They all seem to agree, though, that crime victims are owed better care.  

California was the first state to establish a victims compensation fund in the 1960s, drawing on federal dollars, restitution fines and penalty assessments. It can be applied toward things like medical bills, lost income, broken property and relocation. But for years, certain people were blocked from taking advantage of the benefits, making their lives unnecessarily harder.  

Until 2013, for instance, California blocked sex workers from receiving compensation after being raped or beaten. Another bill introduced in the Legislature last year would expand victims compensation to families of police violence 

The recent spike in violence in San Diego appears to the result of escalating tensions during the pandemic. The very people who could most benefit from getting out of that cycle of trauma, though, have been left to linger for many years without support. And one of the biggest impediments was the state’s gang database, a controversial, dubious and secretive list that included dozens of infants at one time.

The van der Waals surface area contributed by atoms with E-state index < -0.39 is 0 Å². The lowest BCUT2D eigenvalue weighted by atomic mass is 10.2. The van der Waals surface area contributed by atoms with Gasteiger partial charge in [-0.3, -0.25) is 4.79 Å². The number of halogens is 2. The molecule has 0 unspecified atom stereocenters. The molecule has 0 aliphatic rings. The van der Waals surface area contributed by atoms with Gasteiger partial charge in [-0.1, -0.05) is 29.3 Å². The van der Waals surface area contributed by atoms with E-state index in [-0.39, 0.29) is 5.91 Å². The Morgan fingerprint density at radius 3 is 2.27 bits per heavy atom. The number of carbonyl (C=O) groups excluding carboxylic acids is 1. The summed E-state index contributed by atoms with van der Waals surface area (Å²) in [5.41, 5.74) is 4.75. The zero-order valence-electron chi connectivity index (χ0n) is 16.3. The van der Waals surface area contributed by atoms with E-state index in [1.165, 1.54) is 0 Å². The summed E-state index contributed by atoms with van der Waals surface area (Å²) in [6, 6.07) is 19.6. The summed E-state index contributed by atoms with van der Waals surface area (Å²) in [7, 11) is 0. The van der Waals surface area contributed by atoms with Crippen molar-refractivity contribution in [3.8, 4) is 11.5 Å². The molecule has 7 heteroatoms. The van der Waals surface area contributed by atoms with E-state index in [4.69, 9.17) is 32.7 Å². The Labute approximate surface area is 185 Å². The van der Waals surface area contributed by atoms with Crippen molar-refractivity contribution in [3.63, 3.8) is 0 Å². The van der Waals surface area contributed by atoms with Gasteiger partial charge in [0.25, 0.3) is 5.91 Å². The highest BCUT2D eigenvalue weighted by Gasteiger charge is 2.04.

A U.S. Department of Justice-funded report in 2003 noted that some states were denying claims for funeral services if the victim of a drive-by was a gang member. Others, the researchers wrote, “might pay in full, viewing an inner-city adolescent’s gang membership as no more blameworthy than a battered woman who continues to reside with her abusive spouse.”  

In California, the Victims Compensation Board that reviews applications was not authorized to access the gang database, but it was still possible that staff could learn about gang ties through police reports included in the paperwork. Lawmakers put a stop to this practice in 2018. The board is no longer allowed to deny benefits based solely on the gang affiliation of either the victim or the family member seeking assistance.  

The window to apply was also extended from three to seven years in 2019. It was too late for Penny Ovuede.  

Daniel Washington in his Valencia Park Pop Warner football uniform at age 9 and on Thanksgiving at age 18. / Photos courtesy of Penny Ovuede

She remembered her son, Daniel, as a smart and curious kid who channeled his energies in the wrong ways, or at least the ways that made sense to him at the time. He wanted to own his own business — others thought he might have made a good lawyer — but he was pessimistic about his own prospects in San Diego at age 18.  

Daniel made plans to move to Atlanta, his mother said, but he was shot on March 12, 1994, and died four days later. Daniel was one of several people killed near Lincoln Park that spring, provoking a candlelight vigil and march. “No more violence,” Walter Kudumu, a longtime activist, was quoted in the Union-Tribune at the time. “You’re our younger brothers, you’re our blood, you’re our flesh.”  

Penny wasn’t willing to wait for change. Instead, she did what Daniel could never do.